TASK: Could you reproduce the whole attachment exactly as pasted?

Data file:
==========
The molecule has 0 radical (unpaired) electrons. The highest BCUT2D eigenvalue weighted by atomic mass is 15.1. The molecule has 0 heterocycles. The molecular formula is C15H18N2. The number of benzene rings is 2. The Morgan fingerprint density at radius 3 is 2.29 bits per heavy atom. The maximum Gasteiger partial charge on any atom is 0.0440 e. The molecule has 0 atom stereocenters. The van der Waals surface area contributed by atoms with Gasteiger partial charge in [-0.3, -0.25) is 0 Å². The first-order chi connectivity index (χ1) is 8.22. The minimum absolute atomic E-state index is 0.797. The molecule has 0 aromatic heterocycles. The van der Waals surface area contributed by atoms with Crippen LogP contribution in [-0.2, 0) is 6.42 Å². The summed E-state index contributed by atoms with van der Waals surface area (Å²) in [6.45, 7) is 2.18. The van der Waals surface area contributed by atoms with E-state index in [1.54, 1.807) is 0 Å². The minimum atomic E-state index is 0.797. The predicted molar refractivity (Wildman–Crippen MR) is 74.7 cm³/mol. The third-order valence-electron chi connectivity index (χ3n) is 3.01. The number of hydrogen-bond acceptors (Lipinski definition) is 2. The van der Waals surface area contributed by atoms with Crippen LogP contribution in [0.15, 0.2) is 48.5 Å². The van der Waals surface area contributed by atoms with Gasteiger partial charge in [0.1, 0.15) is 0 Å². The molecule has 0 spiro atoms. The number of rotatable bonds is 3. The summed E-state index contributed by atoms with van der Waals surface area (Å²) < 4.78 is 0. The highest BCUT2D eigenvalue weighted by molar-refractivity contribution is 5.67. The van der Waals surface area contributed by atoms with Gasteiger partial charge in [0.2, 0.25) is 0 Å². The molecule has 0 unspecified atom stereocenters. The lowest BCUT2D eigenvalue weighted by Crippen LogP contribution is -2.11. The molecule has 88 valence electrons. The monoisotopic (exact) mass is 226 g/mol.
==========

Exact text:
The molecule has 0 radical (unpaired) electrons. The highest BCUT2D eigenvalue weighted by atomic mass is 15.1. The molecule has 0 heterocycles. The molecular formula is C15H18N2. The number of benzene rings is 2. The Morgan fingerprint density at radius 3 is 2.29 bits per heavy atom. The maximum Gasteiger partial charge on any atom is 0.0440 e. The molecule has 0 atom stereocenters. The van der Waals surface area contributed by atoms with Gasteiger partial charge in [-0.3, -0.25) is 0 Å². The first-order chi connectivity index (χ1) is 8.22. The minimum absolute atomic E-state index is 0.797. The molecule has 0 aromatic heterocycles. The van der Waals surface area contributed by atoms with Crippen LogP contribution in [-0.2, 0) is 6.42 Å². The summed E-state index contributed by atoms with van der Waals surface area (Å²) in [6.45, 7) is 2.18. The van der Waals surface area contributed by atoms with E-state index in [1.54, 1.807) is 0 Å². The minimum atomic E-state index is 0.797. The predicted molar refractivity (Wildman–Crippen MR) is 74.7 cm³/mol. The third-order valence-electron chi connectivity index (χ3n) is 3.01. The number of hydrogen-bond acceptors (Lipinski definition) is 2. The van der Waals surface area contributed by atoms with Crippen LogP contribution in [0.15, 0.2) is 48.5 Å². The van der Waals surface area contributed by atoms with Gasteiger partial charge in [0.1, 0.15) is 0 Å². The molecule has 0 spiro atoms. The number of rotatable bonds is 3. The summed E-state index contributed by atoms with van der Waals surface area (Å²) < 4.78 is 0. The highest BCUT2D eigenvalue weighted by molar-refractivity contribution is 5.67. The van der Waals surface area contributed by atoms with Gasteiger partial charge in [0.2, 0.25) is 0 Å². The molecule has 0 unspecified atom stereocenters. The lowest BCUT2D eigenvalue weighted by Crippen LogP contribution is -2.11. The molecule has 88 valence electrons. The monoisotopic (exact) mass is 226 g/mol.